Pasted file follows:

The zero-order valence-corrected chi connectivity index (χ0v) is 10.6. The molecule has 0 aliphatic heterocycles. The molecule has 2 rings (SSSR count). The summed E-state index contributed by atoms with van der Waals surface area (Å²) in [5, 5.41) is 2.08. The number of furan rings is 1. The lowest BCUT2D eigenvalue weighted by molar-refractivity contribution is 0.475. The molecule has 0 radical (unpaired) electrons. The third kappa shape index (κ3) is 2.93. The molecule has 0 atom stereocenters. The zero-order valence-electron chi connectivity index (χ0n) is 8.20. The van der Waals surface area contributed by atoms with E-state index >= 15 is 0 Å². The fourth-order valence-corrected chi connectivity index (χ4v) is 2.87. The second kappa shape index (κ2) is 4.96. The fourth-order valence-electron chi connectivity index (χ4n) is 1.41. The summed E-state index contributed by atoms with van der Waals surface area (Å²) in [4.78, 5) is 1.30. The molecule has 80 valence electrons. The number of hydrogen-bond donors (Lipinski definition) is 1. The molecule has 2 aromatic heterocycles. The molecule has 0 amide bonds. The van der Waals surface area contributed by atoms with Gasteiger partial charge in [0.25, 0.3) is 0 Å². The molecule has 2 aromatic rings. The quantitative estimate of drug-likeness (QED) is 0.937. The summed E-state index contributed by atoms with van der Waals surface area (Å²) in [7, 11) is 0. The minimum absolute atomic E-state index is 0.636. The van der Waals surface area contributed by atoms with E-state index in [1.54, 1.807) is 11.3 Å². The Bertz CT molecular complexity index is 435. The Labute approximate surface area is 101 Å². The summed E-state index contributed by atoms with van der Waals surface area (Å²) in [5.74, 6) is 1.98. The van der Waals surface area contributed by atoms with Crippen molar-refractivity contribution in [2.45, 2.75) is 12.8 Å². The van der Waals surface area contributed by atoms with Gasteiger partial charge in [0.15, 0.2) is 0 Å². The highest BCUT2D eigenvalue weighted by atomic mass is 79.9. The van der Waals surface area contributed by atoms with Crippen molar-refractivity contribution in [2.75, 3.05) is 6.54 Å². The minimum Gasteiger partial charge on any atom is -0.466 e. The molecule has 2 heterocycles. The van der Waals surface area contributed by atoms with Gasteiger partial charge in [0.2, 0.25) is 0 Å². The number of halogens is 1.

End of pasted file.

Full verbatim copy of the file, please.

The zero-order valence-corrected chi connectivity index (χ0v) is 10.6. The molecule has 0 aliphatic heterocycles. The molecule has 2 rings (SSSR count). The summed E-state index contributed by atoms with van der Waals surface area (Å²) in [5, 5.41) is 2.08. The number of furan rings is 1. The lowest BCUT2D eigenvalue weighted by molar-refractivity contribution is 0.475. The molecule has 0 radical (unpaired) electrons. The third kappa shape index (κ3) is 2.93. The molecule has 0 atom stereocenters. The zero-order valence-electron chi connectivity index (χ0n) is 8.20. The van der Waals surface area contributed by atoms with E-state index >= 15 is 0 Å². The fourth-order valence-corrected chi connectivity index (χ4v) is 2.87. The second kappa shape index (κ2) is 4.96. The fourth-order valence-electron chi connectivity index (χ4n) is 1.41. The summed E-state index contributed by atoms with van der Waals surface area (Å²) in [4.78, 5) is 1.30. The molecule has 80 valence electrons. The number of hydrogen-bond donors (Lipinski definition) is 1. The molecule has 2 aromatic heterocycles. The molecule has 0 amide bonds. The van der Waals surface area contributed by atoms with Gasteiger partial charge in [0.25, 0.3) is 0 Å². The molecule has 2 aromatic rings. The quantitative estimate of drug-likeness (QED) is 0.937. The summed E-state index contributed by atoms with van der Waals surface area (Å²) in [7, 11) is 0. The minimum absolute atomic E-state index is 0.636. The van der Waals surface area contributed by atoms with E-state index in [1.54, 1.807) is 11.3 Å². The Bertz CT molecular complexity index is 435. The Labute approximate surface area is 101 Å². The summed E-state index contributed by atoms with van der Waals surface area (Å²) in [5.74, 6) is 1.98. The van der Waals surface area contributed by atoms with Crippen molar-refractivity contribution in [2.45, 2.75) is 12.8 Å². The van der Waals surface area contributed by atoms with Gasteiger partial charge in [0.15, 0.2) is 0 Å². The highest BCUT2D eigenvalue weighted by atomic mass is 79.9. The van der Waals surface area contributed by atoms with Crippen molar-refractivity contribution in [2.75, 3.05) is 6.54 Å². The minimum Gasteiger partial charge on any atom is -0.466 e. The molecule has 2 heterocycles. The van der Waals surface area contributed by atoms with Gasteiger partial charge in [0.2, 0.25) is 0 Å². The number of halogens is 1.